February 24, 2002
Every motorist in Britain will be monitored by satellite and charged for using busy routes under plans being presented by the government’s transport commissioner this week.
Under the proposals cars would be fitted with a global positioning device and drivers billed for sitting in traffic jams.
In a report to be published tomorrow, the Commission for Integrated Transport, chaired by David Begg, claims that the charges could reduce road congestion by up to 44 percent, saving 219 million human-hours, without increasing the overall tax burden.
The scheme would work by fitting all cars and lorries with a unit linked to a satellite covering the nation’s road network.
Drivers would be charged according to how busy the roads are and the time they are used. The scheme would be expected to raise £5.7 billion a year.
Prof. Begg, who was appointed to the commission three years after successfully introducing measures to curb car use in Edinburgh, where he was the city council’s transport convenor, suggested that vehicle excise duty and fuel duty be reduced to compensate motorists for the charges on busier roads, making the scheme tax-neutral.
He would prefer to see car tax scrapped altogether and fuel duty reduced by 2p per litre.
He said the proposals would be introduced once the public transport improvements promised in the government’s 10-year Transport Plan had been delivered so that drivers priced off the road would have an alternative.
Under the plan, an 80-mile journey from London to Rugby would cost £3.40. A journey of the same mileage on the M25 from Maidstone to Luton would cost £9.50.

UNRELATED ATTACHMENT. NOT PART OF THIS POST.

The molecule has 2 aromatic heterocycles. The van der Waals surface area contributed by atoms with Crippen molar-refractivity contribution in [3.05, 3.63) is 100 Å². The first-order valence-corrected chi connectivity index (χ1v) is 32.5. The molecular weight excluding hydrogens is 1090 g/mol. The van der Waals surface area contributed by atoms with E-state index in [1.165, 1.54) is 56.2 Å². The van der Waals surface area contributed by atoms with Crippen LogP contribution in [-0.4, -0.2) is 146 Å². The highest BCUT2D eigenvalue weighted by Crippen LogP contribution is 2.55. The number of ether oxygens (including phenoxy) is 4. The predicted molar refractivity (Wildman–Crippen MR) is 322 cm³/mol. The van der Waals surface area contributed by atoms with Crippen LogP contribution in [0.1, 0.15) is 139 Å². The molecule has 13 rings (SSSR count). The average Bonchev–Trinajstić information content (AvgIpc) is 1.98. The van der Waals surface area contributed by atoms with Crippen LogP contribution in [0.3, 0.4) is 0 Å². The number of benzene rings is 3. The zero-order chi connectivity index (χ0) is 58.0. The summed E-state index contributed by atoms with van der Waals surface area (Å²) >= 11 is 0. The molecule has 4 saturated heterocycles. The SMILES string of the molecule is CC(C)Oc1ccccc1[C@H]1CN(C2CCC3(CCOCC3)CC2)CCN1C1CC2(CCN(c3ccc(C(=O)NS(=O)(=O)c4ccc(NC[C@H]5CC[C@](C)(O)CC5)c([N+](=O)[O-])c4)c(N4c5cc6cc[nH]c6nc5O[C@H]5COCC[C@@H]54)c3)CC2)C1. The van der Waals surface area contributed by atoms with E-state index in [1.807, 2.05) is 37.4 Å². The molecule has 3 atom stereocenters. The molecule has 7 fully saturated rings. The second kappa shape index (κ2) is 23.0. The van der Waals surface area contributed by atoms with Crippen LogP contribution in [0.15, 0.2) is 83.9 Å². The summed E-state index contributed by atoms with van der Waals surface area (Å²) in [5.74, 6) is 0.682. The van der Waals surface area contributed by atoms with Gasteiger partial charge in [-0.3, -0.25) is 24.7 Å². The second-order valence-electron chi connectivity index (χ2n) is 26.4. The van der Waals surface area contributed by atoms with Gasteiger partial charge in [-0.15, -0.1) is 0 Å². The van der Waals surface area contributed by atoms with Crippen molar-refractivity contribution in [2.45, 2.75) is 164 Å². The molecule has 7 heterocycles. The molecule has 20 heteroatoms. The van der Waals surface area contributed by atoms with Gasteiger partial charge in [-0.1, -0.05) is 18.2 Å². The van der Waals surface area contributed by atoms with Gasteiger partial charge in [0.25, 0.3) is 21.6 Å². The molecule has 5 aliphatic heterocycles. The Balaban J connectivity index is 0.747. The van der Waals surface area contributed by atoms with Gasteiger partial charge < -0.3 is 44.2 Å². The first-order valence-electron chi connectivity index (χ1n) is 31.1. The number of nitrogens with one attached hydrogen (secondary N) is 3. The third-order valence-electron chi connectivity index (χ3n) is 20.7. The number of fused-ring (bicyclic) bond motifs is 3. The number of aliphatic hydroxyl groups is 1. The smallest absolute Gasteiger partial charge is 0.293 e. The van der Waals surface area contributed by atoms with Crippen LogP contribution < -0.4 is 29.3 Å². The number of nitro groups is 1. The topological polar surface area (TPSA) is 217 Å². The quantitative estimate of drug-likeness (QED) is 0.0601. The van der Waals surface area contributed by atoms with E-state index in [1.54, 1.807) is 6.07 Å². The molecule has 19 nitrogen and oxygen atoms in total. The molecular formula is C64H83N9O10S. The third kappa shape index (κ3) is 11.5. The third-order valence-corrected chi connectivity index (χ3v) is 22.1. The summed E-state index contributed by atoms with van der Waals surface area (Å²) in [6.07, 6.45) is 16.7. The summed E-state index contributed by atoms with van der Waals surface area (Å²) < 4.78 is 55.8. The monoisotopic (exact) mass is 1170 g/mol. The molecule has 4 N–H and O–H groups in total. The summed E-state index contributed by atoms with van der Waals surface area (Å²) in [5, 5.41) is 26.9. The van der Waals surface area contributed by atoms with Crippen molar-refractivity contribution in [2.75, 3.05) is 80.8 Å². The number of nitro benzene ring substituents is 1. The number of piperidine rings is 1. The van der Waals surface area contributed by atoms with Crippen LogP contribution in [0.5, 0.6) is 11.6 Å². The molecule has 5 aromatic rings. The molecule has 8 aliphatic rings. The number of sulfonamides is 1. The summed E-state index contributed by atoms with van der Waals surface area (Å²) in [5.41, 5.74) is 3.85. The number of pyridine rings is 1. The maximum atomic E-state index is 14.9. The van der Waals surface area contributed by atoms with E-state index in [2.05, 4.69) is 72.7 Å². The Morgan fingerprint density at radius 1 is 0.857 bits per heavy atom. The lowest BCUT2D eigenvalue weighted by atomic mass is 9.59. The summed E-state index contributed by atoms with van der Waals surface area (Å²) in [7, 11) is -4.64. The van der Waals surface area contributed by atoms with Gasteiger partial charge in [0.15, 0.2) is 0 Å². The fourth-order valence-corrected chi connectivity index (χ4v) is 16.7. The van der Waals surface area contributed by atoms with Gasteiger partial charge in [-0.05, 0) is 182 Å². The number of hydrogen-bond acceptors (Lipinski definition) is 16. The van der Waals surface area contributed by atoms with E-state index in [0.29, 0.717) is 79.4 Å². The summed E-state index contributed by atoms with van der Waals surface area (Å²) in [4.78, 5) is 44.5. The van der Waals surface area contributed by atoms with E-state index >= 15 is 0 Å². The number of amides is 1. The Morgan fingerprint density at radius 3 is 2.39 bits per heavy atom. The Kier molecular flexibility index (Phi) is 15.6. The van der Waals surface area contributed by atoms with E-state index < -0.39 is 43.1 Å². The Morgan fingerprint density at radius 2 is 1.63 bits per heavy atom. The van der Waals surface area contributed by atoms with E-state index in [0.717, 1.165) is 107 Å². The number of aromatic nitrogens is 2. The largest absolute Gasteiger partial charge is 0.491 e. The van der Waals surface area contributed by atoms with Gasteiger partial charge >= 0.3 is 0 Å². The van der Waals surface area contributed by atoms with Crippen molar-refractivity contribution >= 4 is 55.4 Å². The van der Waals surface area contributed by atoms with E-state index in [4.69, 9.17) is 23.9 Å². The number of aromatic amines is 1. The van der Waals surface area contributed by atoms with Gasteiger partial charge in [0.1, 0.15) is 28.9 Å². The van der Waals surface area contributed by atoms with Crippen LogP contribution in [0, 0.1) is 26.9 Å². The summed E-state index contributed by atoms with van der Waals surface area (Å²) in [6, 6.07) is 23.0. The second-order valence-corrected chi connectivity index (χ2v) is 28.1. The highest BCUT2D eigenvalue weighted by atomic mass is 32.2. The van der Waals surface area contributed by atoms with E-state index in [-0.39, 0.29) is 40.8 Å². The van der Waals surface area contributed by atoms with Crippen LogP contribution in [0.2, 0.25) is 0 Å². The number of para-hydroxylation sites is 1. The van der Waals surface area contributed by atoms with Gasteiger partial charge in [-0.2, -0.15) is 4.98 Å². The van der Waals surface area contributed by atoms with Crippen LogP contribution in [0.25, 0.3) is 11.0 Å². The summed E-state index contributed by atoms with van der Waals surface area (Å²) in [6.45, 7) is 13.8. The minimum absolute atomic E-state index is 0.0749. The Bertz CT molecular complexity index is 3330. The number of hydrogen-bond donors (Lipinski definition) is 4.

Someone who commuted from Brighton to Croydon would pay £14 per day, but Prof. Begg says that the journey time would be cut by one-third to one hour, saving almost five weeks of working time per year.
“Our starting point was that roads are the only public utility that is free at the point of use. As a result, everyone wants to use the most popular roads at the same time, causing gridlock,” he said.
Although decisions on implementing the plan will be taken by ministers, the government has already mooted the possibility of using GPS technology to clamp down on speeding.
Edmund King, the director of the RAC Foundation, the motorists’ organization, said that charging would work only as part of a package that included spending to remove bottlenecks from the road network and introducing better traffic management.
“The other concern is that there would be obvious unfairness: drivers in rural areas would be much better off, whereas if you are a public-sector worker or on a lower income in the South-East you would be worse-off,” he said.
The proposals could find favour with business, however. The Confederation of British Industry calculates that traffic congestions costs employers £18 billion per year in lost time and lost business caused by delays.
Digby Jones, the director-general of the CBI said: “Reducing the multi-billion-pound cost of road congestion is a top business priority and making the way we all pay for road use fairer has to be part of the solution but the policy and practical implications are complex, as recent experience in London shows.” Ken Livingstone, the mayor of London, is expected to say this week that he will impose a £5 charge on motorists entering the city centre from next year. Westminster city council is threatening legal action to block the move.
Toronto’s magic bullet
The satellite tolling proposal was first circulated six years ago by Urban Renaissance Institute‘s Lawrence Solomon, when he suggested using satellite technology to toll vehicles and rein in road building and maintenance expenses, stem urban sprawl, ease traffic flow, reduce air pollution, and eliminate city governments’ financial dependence on provincial and federal levels of government.
Read “Toronto’s magic bullet,” Larry’s most recent article advocating satellite tolling published by the National Post, please go to: urban.probeinternational.org/torontos-magic-bullet